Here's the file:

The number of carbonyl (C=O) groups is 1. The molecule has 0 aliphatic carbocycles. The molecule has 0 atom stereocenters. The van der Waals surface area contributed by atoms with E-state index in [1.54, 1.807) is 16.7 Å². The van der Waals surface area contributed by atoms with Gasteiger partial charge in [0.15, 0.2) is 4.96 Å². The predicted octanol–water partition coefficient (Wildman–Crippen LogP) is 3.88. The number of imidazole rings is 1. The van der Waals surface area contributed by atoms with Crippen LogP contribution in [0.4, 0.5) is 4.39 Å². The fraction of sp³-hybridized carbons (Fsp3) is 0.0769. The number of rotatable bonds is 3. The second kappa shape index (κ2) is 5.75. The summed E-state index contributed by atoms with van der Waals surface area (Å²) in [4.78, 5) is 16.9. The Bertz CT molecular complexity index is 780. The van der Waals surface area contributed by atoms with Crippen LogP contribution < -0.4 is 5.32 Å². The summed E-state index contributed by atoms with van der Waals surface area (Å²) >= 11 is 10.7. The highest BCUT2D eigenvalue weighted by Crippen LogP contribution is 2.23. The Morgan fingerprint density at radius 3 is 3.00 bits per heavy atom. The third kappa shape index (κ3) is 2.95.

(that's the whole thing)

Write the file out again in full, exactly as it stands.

The number of carbonyl (C=O) groups is 1. The molecule has 0 aliphatic carbocycles. The molecule has 0 atom stereocenters. The van der Waals surface area contributed by atoms with E-state index in [1.54, 1.807) is 16.7 Å². The van der Waals surface area contributed by atoms with Gasteiger partial charge in [0.15, 0.2) is 4.96 Å². The predicted octanol–water partition coefficient (Wildman–Crippen LogP) is 3.88. The number of imidazole rings is 1. The van der Waals surface area contributed by atoms with Crippen LogP contribution in [0.4, 0.5) is 4.39 Å². The fraction of sp³-hybridized carbons (Fsp3) is 0.0769. The number of rotatable bonds is 3. The second kappa shape index (κ2) is 5.75. The summed E-state index contributed by atoms with van der Waals surface area (Å²) in [4.78, 5) is 16.9. The Bertz CT molecular complexity index is 780. The van der Waals surface area contributed by atoms with Crippen LogP contribution < -0.4 is 5.32 Å². The summed E-state index contributed by atoms with van der Waals surface area (Å²) >= 11 is 10.7. The highest BCUT2D eigenvalue weighted by Crippen LogP contribution is 2.23. The Morgan fingerprint density at radius 3 is 3.00 bits per heavy atom. The third kappa shape index (κ3) is 2.95.